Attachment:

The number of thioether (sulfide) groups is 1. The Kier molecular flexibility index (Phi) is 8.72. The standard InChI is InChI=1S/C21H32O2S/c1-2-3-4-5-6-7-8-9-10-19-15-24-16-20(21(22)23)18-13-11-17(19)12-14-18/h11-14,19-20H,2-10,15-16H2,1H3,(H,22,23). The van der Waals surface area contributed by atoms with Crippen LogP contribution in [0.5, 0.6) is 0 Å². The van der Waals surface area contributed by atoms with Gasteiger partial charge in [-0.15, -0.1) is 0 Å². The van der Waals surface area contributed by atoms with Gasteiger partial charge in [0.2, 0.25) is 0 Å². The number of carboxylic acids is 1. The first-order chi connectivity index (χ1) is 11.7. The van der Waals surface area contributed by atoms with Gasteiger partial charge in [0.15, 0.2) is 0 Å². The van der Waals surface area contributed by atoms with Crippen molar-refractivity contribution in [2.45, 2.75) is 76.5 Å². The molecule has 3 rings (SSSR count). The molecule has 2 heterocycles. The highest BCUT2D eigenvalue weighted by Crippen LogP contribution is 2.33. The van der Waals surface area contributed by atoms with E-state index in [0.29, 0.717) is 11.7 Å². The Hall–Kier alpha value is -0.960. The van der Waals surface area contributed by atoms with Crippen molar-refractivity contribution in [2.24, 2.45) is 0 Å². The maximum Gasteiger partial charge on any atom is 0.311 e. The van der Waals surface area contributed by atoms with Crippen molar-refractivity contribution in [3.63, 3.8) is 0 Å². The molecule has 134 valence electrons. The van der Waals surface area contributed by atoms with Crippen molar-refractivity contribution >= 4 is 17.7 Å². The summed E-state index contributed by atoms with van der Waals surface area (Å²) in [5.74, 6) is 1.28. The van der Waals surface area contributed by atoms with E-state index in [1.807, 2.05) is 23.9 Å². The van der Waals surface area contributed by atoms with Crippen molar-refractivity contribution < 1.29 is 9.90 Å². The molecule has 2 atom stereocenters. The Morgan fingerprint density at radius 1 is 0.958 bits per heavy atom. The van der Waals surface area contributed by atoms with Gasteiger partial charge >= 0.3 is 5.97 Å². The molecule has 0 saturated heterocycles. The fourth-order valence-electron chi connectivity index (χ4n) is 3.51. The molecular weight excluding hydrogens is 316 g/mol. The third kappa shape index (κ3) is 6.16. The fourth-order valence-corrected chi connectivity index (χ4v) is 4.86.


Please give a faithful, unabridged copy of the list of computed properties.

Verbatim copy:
The number of thioether (sulfide) groups is 1. The Kier molecular flexibility index (Phi) is 8.72. The standard InChI is InChI=1S/C21H32O2S/c1-2-3-4-5-6-7-8-9-10-19-15-24-16-20(21(22)23)18-13-11-17(19)12-14-18/h11-14,19-20H,2-10,15-16H2,1H3,(H,22,23). The van der Waals surface area contributed by atoms with Crippen LogP contribution in [0.5, 0.6) is 0 Å². The van der Waals surface area contributed by atoms with Gasteiger partial charge in [-0.15, -0.1) is 0 Å². The van der Waals surface area contributed by atoms with Gasteiger partial charge in [0.2, 0.25) is 0 Å². The number of carboxylic acids is 1. The first-order chi connectivity index (χ1) is 11.7. The van der Waals surface area contributed by atoms with Gasteiger partial charge in [0.15, 0.2) is 0 Å². The van der Waals surface area contributed by atoms with Crippen molar-refractivity contribution in [2.45, 2.75) is 76.5 Å². The molecule has 3 rings (SSSR count). The molecule has 2 heterocycles. The highest BCUT2D eigenvalue weighted by Crippen LogP contribution is 2.33. The van der Waals surface area contributed by atoms with E-state index in [0.29, 0.717) is 11.7 Å². The Hall–Kier alpha value is -0.960. The van der Waals surface area contributed by atoms with Crippen molar-refractivity contribution in [2.24, 2.45) is 0 Å². The maximum Gasteiger partial charge on any atom is 0.311 e. The van der Waals surface area contributed by atoms with Crippen molar-refractivity contribution in [3.63, 3.8) is 0 Å². The molecule has 134 valence electrons. The van der Waals surface area contributed by atoms with Crippen molar-refractivity contribution >= 4 is 17.7 Å². The summed E-state index contributed by atoms with van der Waals surface area (Å²) in [5.74, 6) is 1.28. The van der Waals surface area contributed by atoms with E-state index in [1.807, 2.05) is 23.9 Å². The van der Waals surface area contributed by atoms with Crippen molar-refractivity contribution < 1.29 is 9.90 Å². The molecule has 2 atom stereocenters. The Morgan fingerprint density at radius 1 is 0.958 bits per heavy atom. The van der Waals surface area contributed by atoms with Gasteiger partial charge >= 0.3 is 5.97 Å². The molecule has 0 saturated heterocycles. The fourth-order valence-electron chi connectivity index (χ4n) is 3.51. The molecular weight excluding hydrogens is 316 g/mol. The third kappa shape index (κ3) is 6.16. The fourth-order valence-corrected chi connectivity index (χ4v) is 4.86.